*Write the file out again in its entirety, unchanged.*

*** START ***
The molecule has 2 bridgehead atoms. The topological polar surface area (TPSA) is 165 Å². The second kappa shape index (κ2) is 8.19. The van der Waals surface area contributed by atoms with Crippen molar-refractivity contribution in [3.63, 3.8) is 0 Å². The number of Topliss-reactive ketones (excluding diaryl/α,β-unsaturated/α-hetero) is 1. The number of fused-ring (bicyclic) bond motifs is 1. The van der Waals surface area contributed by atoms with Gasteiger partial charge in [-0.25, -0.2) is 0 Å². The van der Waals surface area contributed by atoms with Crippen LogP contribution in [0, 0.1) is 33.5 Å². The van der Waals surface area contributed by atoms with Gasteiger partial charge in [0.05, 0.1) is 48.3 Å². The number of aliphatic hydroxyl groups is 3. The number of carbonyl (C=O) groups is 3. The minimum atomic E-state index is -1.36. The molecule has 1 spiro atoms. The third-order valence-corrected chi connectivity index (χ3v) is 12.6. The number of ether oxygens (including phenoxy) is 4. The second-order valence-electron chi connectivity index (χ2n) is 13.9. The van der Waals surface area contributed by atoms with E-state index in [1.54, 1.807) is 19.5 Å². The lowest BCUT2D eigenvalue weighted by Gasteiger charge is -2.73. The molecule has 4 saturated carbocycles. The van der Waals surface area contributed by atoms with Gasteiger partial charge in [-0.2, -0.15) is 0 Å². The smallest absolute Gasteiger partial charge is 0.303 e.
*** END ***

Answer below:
The molecule has 2 bridgehead atoms. The topological polar surface area (TPSA) is 165 Å². The second kappa shape index (κ2) is 8.19. The van der Waals surface area contributed by atoms with Crippen molar-refractivity contribution in [3.63, 3.8) is 0 Å². The number of Topliss-reactive ketones (excluding diaryl/α,β-unsaturated/α-hetero) is 1. The number of fused-ring (bicyclic) bond motifs is 1. The van der Waals surface area contributed by atoms with Gasteiger partial charge in [-0.25, -0.2) is 0 Å². The van der Waals surface area contributed by atoms with Crippen LogP contribution in [0, 0.1) is 33.5 Å². The van der Waals surface area contributed by atoms with Gasteiger partial charge in [0.05, 0.1) is 48.3 Å². The number of aliphatic hydroxyl groups is 3. The number of carbonyl (C=O) groups is 3. The minimum atomic E-state index is -1.36. The molecule has 1 spiro atoms. The third-order valence-corrected chi connectivity index (χ3v) is 12.6. The number of ether oxygens (including phenoxy) is 4. The second-order valence-electron chi connectivity index (χ2n) is 13.9. The van der Waals surface area contributed by atoms with E-state index in [1.54, 1.807) is 19.5 Å². The lowest BCUT2D eigenvalue weighted by Gasteiger charge is -2.73. The molecule has 4 saturated carbocycles. The van der Waals surface area contributed by atoms with Gasteiger partial charge in [-0.2, -0.15) is 0 Å². The smallest absolute Gasteiger partial charge is 0.303 e.